Poorer influenza-related outcomes among indigenous peoples have been observed in Alaska, Sierra Leone [19], Australia [20] and New Zealand [4, 21] during previous influenza pandemics. Similar observations were made among Canadian First Nations communities [22] and in Alaska [23] during the 2009 pandemic. By contrast, the UK's ethnic minority population is non-indigenous, and has resulted largely from immigration over the last 60 years. However, larger non-indigenous ethnic groups in North America were also reported to experience adverse outcomes during the 2009 pandemic [7, 24]. We can therefore infer complex relationships between biological and social factors that shape observed differences by ethnicity. For this reason it may not be prudent to generalize findings from one country to the ethnic minorities of another.

Measuring ethnicity accurately is a further challenge, and the value of aggregate ethnicity data in epidemiological research is contentious. Individuals may define their ethnicity in terms of parentage, race, cultural heritage or affiliation (for example). As race, skin colour, country of origin or cultural affiliation are not necessarily synonymous with a particular ethnic risk profile, there is some potential for misclassification bias. Broad groupings such as ‘White’ or ‘non-White’ encompass much diversity (in social, cultural, religious, or genetic traits for example) and sensitivities to being so ‘lumped together’ must be acknowledged. Such aggregation has pragmatic value (overcoming low numbers encountered with more granular ethnic groupings, where annual data cannot be pooled [25]), precedent (usage in routine statistics) and utility in hypothesis generation to scrutinize access inequalities. Unfortunately, although aggregation does improve statistical confidence, it also increases heterogeneity. As 45% of the FLU-CIN cohort was non-White, in order to balance these considerations we also compared major non-White ethnic subgroups to White groups (Supplementary Tables S2 and S3).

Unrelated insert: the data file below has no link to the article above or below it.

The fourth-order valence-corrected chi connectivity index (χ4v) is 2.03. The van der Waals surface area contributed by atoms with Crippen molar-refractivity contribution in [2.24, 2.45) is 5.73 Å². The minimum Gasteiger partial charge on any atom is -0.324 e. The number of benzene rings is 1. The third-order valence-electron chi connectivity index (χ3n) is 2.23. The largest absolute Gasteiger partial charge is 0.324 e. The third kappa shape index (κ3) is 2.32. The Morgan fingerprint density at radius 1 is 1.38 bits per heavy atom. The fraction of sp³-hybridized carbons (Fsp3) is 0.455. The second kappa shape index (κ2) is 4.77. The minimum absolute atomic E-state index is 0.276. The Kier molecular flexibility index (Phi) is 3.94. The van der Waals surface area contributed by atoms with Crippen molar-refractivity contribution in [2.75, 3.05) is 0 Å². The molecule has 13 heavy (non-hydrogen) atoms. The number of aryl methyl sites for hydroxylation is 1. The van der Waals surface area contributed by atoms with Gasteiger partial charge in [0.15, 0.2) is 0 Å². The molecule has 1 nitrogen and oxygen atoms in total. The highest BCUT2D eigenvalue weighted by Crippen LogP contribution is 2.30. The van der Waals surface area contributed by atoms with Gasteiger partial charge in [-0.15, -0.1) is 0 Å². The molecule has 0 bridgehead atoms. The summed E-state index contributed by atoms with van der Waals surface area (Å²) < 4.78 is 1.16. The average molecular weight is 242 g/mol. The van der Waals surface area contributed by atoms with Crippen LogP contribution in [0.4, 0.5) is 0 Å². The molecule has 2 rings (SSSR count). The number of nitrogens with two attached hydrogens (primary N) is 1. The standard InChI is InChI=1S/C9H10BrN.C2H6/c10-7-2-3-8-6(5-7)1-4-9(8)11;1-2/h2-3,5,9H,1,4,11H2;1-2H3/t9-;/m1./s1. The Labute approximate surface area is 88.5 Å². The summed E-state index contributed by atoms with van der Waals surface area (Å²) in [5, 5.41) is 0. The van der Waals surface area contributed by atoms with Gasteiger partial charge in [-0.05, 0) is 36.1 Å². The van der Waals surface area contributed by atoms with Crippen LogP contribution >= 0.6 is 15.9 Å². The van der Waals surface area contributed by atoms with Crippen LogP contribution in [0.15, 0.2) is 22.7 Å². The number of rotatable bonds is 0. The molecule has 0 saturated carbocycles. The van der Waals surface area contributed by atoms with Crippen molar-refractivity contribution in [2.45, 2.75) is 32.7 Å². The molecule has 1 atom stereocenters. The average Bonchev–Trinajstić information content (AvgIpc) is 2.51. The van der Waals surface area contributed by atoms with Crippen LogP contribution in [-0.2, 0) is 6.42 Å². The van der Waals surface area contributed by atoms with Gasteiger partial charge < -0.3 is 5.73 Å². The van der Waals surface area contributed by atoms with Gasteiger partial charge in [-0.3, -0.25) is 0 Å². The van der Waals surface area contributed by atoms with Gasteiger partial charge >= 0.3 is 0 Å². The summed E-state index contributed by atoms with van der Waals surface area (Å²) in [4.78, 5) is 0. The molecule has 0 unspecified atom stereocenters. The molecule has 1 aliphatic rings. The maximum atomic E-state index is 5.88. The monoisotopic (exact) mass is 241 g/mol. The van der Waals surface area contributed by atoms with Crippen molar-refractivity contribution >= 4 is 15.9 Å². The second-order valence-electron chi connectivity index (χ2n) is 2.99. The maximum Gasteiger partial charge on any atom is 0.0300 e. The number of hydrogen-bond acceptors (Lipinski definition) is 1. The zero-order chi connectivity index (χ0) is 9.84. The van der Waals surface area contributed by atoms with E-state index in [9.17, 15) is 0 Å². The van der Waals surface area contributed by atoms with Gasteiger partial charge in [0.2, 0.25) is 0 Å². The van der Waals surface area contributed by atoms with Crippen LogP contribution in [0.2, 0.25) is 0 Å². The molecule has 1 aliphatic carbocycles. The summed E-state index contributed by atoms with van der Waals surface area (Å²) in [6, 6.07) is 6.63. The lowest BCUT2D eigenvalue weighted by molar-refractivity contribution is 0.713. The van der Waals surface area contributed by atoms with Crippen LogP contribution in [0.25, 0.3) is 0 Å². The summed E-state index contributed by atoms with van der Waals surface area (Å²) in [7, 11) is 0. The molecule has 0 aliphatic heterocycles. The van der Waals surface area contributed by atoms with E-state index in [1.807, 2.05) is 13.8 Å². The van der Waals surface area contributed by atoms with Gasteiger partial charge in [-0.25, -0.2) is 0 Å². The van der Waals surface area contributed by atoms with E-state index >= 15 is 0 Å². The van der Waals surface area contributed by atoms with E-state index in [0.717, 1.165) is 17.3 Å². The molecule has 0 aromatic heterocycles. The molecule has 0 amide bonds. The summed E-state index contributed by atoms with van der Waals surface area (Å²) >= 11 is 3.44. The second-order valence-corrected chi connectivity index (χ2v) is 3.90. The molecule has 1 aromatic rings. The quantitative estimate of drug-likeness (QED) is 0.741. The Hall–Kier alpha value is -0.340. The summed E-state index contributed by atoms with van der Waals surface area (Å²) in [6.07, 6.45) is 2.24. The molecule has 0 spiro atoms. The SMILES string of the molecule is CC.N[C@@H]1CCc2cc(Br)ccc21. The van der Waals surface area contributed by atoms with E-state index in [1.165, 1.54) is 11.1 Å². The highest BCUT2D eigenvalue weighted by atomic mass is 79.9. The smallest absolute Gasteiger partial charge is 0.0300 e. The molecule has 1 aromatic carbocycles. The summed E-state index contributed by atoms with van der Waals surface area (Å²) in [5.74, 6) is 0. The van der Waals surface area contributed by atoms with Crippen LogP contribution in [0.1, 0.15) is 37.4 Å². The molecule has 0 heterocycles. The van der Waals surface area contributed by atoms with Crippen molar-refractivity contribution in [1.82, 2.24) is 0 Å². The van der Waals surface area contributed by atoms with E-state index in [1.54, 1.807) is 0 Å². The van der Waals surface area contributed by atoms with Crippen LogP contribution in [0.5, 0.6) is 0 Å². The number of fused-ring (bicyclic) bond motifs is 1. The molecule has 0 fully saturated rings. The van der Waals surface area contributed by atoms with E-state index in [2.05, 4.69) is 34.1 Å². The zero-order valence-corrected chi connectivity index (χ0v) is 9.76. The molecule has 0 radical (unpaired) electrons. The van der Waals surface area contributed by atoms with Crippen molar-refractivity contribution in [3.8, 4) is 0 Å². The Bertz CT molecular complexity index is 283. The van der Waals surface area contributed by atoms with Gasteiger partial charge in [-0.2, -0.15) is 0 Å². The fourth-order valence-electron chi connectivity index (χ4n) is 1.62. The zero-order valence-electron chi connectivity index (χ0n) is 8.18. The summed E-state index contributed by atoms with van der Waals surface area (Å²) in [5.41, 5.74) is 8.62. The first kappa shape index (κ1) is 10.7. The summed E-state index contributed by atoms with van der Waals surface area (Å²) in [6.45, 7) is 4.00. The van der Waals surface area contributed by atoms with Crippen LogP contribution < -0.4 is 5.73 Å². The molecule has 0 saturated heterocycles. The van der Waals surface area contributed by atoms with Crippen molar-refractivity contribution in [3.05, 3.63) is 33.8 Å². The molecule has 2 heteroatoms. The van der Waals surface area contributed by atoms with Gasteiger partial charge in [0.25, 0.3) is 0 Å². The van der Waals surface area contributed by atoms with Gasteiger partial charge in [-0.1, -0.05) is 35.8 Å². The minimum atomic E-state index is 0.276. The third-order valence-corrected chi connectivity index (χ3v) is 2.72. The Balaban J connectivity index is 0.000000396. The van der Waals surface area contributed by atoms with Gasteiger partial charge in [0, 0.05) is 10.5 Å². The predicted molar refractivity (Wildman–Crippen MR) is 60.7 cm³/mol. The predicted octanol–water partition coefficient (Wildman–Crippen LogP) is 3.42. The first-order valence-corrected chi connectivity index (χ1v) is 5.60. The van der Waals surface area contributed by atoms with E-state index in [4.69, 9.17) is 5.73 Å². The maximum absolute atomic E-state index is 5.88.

The pattern of over-representation of non-Whites in both the FLU-CIN cohort and the population admitted with ARI in 2008–2009 is broadly consistent (Fig. 1). ARI offers a valid comparison given that admission thresholds by ethnicity are unlikely to differ between presentation with pandemic influenza or with clinically indistinguishable respiratory virus infections (including seasonal influenza) in the previous winter season. It is equally important to note the highly significant reversal in proportion of Whites to non-Whites in FLU-CIN cases between the first and second pandemic waves (Table 1). Mapping of cases by postcode of residence according to pandemic wave (Supplementary Fig. S1) highlighted urban clustering of admissions, particularly around London and the West Midlands during the first wave, spreading to the East Midlands and Northwest (with less ethnically diverse populations) during the second wave. These data suggest that the initial predominance of non-White patients in the first pandemic wave and some degree of reversal as pandemic activity dispersed in the second wave was mainly attributable to place of residence, rather than inherent predisposition. This explanation would not exclude the possibility that vulnerable members of ethnic minority communities experienced higher risk of exposure to influenza A(H1N1)pdm09 prior to availability of pandemic vaccine, which may still indicate the need for more effective promotion of measures such as hand hygiene advice and social distancing during the initial pandemic period.